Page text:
The Japan Institute of International Affairs

Japan's Middle East Policy after the Geneva Interim Agreement with Iran
Nobumasa Akiyama 20 March 2014

It is too optimistic to say that an interim agreement between Iran and EU3+3 on Iran's nuclear development would bring the Middle East closer to a perpetual peace. A final resolution of the Iranian nuclear problem is not an easy goal. There are many deep gaps between Iran and the EU3+3 that must be filled before concluding a final agreement.

However, depending on how the process toward a final solution of the problem is managed and to what extent Iran would preserve its enrichment capability, the region might become more destabilized or strategically complicated. As a result, Japan, which imports more than 80 percent of its oil and approximately 30 percent of its liquid natural gas (LNG) from the Middle East, might have to solve a more complex equation in its energy security strategy. Iran's nuclear issue has a profound strategic implication on Japan's foreign policy beyond non-proliferation.

Improving relations with Iran would certainly contribute to Japan's energy security. With a rapprochement of the EU3+3 with Iran, the international energy market could have an additional supply of oil and gas, and this could also serve to diversify energy supply for the Japanese market. However, there is no free lunch. For engaging Iran, Japan would be required to make a greater commitment to coping with potential geo-political challenges in addition to nuclear proliferation in the Middle East.

First, with regard to non-proliferation, Iran's enrichment capacity may increase the risk of a nuclear cascade in the Middle East. If Iran would succeed in maintaining its enrichment capacity, it could stimulate other countries' desire for latent nuclear capabilities. Regional powers such as Saudi Arabia and Egypt would be greatly alarmed by the relative decline of their power in the competition for superiority in regional power politics. Saudi Arabia, in particular, would face a dual vulnerability: vulnerability vis-a-vis Iran, and vulnerability due to a sense of abandonment by the United States. Their sense of weakness would become a motive in seeking nuclear fuel cycle capabilities. Turkey, which has ambitions of leadership in regional power politics, would also be tempted to pursue a (latent) nuclear option. The competition among major regional powers would heighten the risk of destabilization in the Middle East's security environment.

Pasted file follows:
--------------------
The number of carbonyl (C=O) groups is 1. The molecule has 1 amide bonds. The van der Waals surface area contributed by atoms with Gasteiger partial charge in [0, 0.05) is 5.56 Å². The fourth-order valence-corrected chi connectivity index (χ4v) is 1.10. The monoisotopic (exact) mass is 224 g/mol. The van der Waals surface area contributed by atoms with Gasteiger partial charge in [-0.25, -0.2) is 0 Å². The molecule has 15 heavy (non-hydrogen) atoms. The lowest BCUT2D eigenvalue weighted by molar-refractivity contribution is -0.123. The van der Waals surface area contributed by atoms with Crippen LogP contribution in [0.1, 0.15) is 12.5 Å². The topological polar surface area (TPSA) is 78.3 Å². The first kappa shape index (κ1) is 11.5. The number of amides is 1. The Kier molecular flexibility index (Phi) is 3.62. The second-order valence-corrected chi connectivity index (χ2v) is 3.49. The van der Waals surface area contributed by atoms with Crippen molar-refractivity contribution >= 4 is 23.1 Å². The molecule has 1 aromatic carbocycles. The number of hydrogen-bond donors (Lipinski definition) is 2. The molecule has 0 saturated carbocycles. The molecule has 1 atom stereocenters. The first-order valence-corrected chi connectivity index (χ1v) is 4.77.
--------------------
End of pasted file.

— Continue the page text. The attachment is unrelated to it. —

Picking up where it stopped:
Further, the development of the negotiation between Iran and EU3+3 may also have the impact on security in East Asia. North Korea is carefully observing how the United States deals with Iran's nuclear issue. It should be a good reference for North Koreans in strategizing its negotiation vis-a-vis the United States. Another implication would be given on the prospect for negotiation between the United States and South Korea on their 123 agreement on nuclear cooperation. If the United States would allow Iran, a former 'enemy,' to possess enrichment capability, South Korea, as a close ally of the United States, thinks that it deserves to have nuclear fuel cycle capabilities including pyro-processing, a kind of reprocessing method that South Korea conducts research along with an US nuclear laboratory.

Given such a prospect, Japan may have to play a more proactive role than ever for maintaining nuclear non-proliferation. Japan under the Abe Cabinet has seemed to have keen interest in doing nuclear business in the Middle East. Mr. Abe made two visits to Turkey this year, concluding a bilateral nuclear cooperation agreement and a deal for a nuclear power plant. Visiting a country twice in one year was unprecedented, and it showed the government's enthusiasm for promoting nuclear deals abroad. Japan also has held talks on nuclear cooperation with Jordan and Saudi Arabia as well as the UAE. Thus, Japan bears a primary obligation to contain the risks of nuclear accidents, terrorism, and proliferation as Japan's nuclear business inevitably contributes to the spread of nuclear risks in the region. Despite the experience of the Fukushima nuclear accident caused by the Great East Japan Earthquake, the level of Japan's technological competence remains high relative to others in the world. Further, Japan has the responsibility to share with the world the important lessons learnt from the accident.